Actually, it "registered" in a way. There was no opportunity to discredit the report, everyone, including the voters, can see a storm the size of Texas on the satellite image. They tried to get with the program and used the most potent tool they possess, the impassioned speech. Both Governors were "emoting" very well in their televised appearances, and I expect that they were generally concerned. Afterward they emoted even better, and expressed concern in the gravest possible way. It was probably very genuine concern. It was also totally useless at the time.

When the storm is on your doorstep you don't need "expressions of concern" or even "impassioned pleas", you need a plan. You need a governor who picks up a red phone and says, "execute Plan A", which starts hundreds or thousands of wheels rolling. Then the press secretary can come out and say, "the Governor is executing Disaster Plan A, and is too busy to come out here and cry for the cameras." This time there was no plan. There was plenty of concerned appeals, strongly worded requests, a bit of anger and even a few tears. There were no thousands of wheels rolling to the rescue.

These are the political sorts of Governor, the talky type. Other Governors, less glib and politically polished, understand that the time for concern is in the years before the disaster. In the heat of the moment the Governor is not allowed the opportunity to be "stunned" and "deeply concerned", the Governor needs to be steady and hard, executing the plan without passion.

If you or I walked into a hospital trauma center we would be overwhelmed with emotion and shock, that's a natural reaction. The doctors and nurses cannot allow themselves the "natural reaction." They have prepared themselves for this moment, imagined it and practiced it until they are past the point of shock, and ready to fly into action when the patients arrive. We expect this of airline pilots, military generals, and football quarterbacks. We ought to demand it of our civic leaders.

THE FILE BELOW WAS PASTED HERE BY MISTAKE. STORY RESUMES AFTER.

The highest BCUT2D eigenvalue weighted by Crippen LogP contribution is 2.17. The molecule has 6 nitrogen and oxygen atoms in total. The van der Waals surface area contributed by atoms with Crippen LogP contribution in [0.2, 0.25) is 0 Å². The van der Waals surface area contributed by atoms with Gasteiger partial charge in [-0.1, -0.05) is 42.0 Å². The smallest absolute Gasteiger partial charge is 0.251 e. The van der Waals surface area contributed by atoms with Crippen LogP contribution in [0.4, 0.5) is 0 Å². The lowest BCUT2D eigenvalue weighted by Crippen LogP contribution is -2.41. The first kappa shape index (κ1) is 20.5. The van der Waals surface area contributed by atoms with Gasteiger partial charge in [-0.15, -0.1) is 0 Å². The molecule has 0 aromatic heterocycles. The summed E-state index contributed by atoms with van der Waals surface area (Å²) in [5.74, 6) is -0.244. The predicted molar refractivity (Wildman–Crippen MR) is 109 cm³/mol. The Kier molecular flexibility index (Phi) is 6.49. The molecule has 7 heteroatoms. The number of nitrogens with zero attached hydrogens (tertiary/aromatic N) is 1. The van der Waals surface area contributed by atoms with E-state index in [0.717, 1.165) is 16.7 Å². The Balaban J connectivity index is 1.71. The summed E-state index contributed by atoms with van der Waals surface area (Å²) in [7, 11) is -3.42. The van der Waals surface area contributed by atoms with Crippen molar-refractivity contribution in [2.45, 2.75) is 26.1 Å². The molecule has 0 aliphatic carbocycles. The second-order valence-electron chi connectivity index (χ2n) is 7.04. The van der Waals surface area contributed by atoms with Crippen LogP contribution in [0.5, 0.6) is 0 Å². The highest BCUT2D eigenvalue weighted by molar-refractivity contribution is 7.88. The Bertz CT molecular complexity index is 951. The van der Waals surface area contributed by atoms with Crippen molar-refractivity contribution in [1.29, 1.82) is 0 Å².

But we elect people who are great proponents of the ideology, who are smooth talkers and skillful at outmaneuvering people who worry the public about bad storms. We like being lied to, it seems, and the political parties have noticed.

The blame ought to get spread around far and wide after this. The people of Louisiana elected the people who ignored the danger over decades, and were happy to ignore the danger themselves. The people of Mississippi elected leaders who put giant casinos on barges in the Gulf of Mexico and called them "riverboats." They elected the people who rebuilt the communities wiped out in Hurricane Camille in the same flood zone and with the same poor (or missing) building codes. I hate to sound like I'm blaming the victims, but if "the people are sovereign", than the people are responsible for their situation (that is the double-edged sword of freedom.) If you elect a good talker you will get words in abundance, but no action.

The rest of us have some responsibility too. We were quiet when an administration packed FEMA with political appointees; lawyers who had supported the campaign. Based on reports of the first days of the response, it can be safely said that the disaster was "well lawyered."

Certainly some bureaucratic heads ought to roll after the situation stabilizes. I would like to see a few elected heads roll in the next election too. In fact I'd be thrilled if the voting public came to realize that we have placed our trust, and our fates, in the hands of flatterers and posturers. We can investigate who is responsible for bad decisions and inaction, but are we strong enough face our responsibility for crummy leadership?

Posted by Jay on September 10, 2005 at 11:18 PM | Permalink